grant one hour of paid sick leave for every thirty hours
worked by an employee within Dallas, regardless of the
employer's location. Id. § 20-4(a)-(b). The
Ordinance caps the amount of paid sick leave for each
employee working in Dallas at sixty-four hours per year for
medium or large employers and forty-eight hours per year for
small employers, although employees with a collective
bargaining agreement may bargain to modify the yearly cap.
Id. § 20-4(c)(1)-(2), (e). The Ordinance also
includes administrative and reporting requirements for
employers related to the sick-leave time. Id. §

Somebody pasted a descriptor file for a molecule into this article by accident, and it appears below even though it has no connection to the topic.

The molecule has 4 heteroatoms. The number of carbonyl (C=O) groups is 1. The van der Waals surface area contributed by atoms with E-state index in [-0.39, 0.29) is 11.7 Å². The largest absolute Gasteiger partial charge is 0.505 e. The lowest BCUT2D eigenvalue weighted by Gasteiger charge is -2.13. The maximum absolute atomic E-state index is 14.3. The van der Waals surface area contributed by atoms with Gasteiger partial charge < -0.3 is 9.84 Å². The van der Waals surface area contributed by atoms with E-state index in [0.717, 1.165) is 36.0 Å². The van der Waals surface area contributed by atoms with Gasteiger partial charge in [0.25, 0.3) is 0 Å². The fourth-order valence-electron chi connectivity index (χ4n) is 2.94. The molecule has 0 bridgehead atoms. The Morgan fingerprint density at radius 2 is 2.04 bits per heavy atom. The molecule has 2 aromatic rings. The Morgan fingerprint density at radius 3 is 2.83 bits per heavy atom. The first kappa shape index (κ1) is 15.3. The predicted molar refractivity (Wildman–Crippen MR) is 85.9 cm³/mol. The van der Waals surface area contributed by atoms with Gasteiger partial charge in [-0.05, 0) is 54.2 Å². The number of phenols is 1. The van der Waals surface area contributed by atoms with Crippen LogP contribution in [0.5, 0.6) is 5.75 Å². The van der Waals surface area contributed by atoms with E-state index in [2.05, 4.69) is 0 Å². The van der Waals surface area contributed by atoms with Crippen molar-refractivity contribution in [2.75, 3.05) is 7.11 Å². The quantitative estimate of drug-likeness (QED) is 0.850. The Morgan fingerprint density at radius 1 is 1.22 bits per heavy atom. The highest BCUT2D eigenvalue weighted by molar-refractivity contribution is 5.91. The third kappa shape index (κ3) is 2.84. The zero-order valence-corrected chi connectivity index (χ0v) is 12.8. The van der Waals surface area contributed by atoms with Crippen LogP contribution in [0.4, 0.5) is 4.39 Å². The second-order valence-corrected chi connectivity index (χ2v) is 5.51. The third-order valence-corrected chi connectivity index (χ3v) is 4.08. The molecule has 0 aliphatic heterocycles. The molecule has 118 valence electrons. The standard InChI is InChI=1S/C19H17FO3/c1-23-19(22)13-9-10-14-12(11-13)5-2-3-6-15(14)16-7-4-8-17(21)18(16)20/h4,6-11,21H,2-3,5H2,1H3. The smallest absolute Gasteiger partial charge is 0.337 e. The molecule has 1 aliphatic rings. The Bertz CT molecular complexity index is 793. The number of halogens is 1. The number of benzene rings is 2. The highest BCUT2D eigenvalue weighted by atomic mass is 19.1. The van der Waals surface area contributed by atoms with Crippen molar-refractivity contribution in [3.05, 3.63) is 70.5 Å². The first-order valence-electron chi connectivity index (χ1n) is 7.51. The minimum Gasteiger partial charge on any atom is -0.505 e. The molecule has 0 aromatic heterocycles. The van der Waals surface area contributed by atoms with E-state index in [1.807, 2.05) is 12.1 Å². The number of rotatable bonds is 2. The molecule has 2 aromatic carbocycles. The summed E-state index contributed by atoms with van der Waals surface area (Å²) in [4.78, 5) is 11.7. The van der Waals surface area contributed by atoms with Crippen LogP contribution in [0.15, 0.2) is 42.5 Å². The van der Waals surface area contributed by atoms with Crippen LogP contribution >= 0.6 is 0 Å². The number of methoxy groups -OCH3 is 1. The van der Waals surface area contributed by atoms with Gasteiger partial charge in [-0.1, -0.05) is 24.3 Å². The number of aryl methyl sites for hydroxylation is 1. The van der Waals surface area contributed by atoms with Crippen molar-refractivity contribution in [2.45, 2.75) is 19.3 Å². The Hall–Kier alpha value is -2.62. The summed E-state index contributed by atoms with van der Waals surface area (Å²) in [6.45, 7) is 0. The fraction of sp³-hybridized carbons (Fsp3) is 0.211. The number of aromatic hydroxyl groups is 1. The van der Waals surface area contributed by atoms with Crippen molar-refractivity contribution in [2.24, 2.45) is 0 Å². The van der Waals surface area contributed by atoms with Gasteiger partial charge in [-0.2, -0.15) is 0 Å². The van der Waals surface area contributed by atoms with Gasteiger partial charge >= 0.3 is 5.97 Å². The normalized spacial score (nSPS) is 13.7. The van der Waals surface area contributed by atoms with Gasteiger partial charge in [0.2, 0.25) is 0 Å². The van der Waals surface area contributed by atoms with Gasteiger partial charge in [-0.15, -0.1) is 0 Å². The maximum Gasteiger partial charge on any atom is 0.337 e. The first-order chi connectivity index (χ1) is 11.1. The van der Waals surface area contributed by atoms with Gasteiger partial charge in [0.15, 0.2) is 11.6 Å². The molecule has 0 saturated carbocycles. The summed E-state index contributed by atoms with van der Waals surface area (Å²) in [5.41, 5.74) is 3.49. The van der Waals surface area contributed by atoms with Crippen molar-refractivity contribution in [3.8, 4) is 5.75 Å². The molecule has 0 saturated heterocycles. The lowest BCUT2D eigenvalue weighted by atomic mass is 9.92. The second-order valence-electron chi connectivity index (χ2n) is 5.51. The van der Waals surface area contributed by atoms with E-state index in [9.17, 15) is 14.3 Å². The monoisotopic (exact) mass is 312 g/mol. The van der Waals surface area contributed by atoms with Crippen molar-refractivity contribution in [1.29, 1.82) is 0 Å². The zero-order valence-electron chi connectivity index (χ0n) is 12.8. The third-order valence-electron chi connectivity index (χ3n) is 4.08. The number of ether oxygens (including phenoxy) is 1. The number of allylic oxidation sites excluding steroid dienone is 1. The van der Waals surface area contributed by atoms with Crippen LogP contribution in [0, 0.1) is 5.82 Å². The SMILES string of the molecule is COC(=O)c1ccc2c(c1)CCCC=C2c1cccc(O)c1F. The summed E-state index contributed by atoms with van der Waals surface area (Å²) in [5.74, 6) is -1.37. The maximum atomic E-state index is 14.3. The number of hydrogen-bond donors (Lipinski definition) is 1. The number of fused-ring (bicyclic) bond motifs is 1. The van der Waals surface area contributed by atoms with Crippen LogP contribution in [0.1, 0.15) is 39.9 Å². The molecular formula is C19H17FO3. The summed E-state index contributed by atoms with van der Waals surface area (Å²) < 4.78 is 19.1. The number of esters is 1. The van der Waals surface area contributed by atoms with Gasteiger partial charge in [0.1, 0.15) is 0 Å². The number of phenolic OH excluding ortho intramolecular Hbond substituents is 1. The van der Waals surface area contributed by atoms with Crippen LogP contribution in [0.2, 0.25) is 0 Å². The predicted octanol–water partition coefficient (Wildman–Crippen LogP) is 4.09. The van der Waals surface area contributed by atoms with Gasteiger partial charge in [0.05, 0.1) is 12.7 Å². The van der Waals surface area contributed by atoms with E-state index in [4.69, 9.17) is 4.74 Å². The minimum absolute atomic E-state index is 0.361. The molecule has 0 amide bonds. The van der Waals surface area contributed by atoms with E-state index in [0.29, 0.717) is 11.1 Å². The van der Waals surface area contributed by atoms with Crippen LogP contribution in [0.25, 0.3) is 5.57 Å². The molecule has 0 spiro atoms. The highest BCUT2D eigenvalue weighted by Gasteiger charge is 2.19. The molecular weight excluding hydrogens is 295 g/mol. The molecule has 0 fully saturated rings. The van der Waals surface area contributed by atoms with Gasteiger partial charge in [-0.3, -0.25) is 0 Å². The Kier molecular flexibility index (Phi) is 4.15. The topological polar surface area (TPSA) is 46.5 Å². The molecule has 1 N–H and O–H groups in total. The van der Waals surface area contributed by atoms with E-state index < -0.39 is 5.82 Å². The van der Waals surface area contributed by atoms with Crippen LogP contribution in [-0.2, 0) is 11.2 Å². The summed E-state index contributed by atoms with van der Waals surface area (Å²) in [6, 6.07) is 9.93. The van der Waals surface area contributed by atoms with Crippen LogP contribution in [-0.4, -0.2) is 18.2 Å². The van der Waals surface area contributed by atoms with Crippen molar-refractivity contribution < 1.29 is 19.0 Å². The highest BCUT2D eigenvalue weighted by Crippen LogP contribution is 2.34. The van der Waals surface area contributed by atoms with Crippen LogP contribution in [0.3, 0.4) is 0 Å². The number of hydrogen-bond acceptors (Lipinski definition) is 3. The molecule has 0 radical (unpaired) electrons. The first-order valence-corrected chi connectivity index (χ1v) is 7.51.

20-7. Failure to comply with the Ordinance will result in a
fine. Id. § 20-11(a).
Plaintiffs include the State of Texas and two Collin
County-headquartered employers with employees who perform
work in Dallas. The Plaintiffs claim that the Ordinance is
preempted by state law and, therefore, violates the Texas
Constitution. (Dkt. #1). The employer-plaintiffs also claim
that the Ordinance violates their constitutional rights to
freedom of association, freedom from unreasonable searches
and seizures, and equal protection under the law. (Dkt. #1).
City has filed a Motion to Transfer Venue. (Dkt. #10). In its
Motion and at the venue hearing, the City contested venue in
the Eastern District of Texas as improper. See (Dkt.
#10 at 2- 4) (stating in a section titled “Plaintiffs
Failed to Allege Proper Venue” that “allegations
for venue are unsupported and unsustainable”); (Dkt.
#31 at 1) (arguing in a section titled “Plaintiffs
Failed to Allege Proper Venue” that venue is improper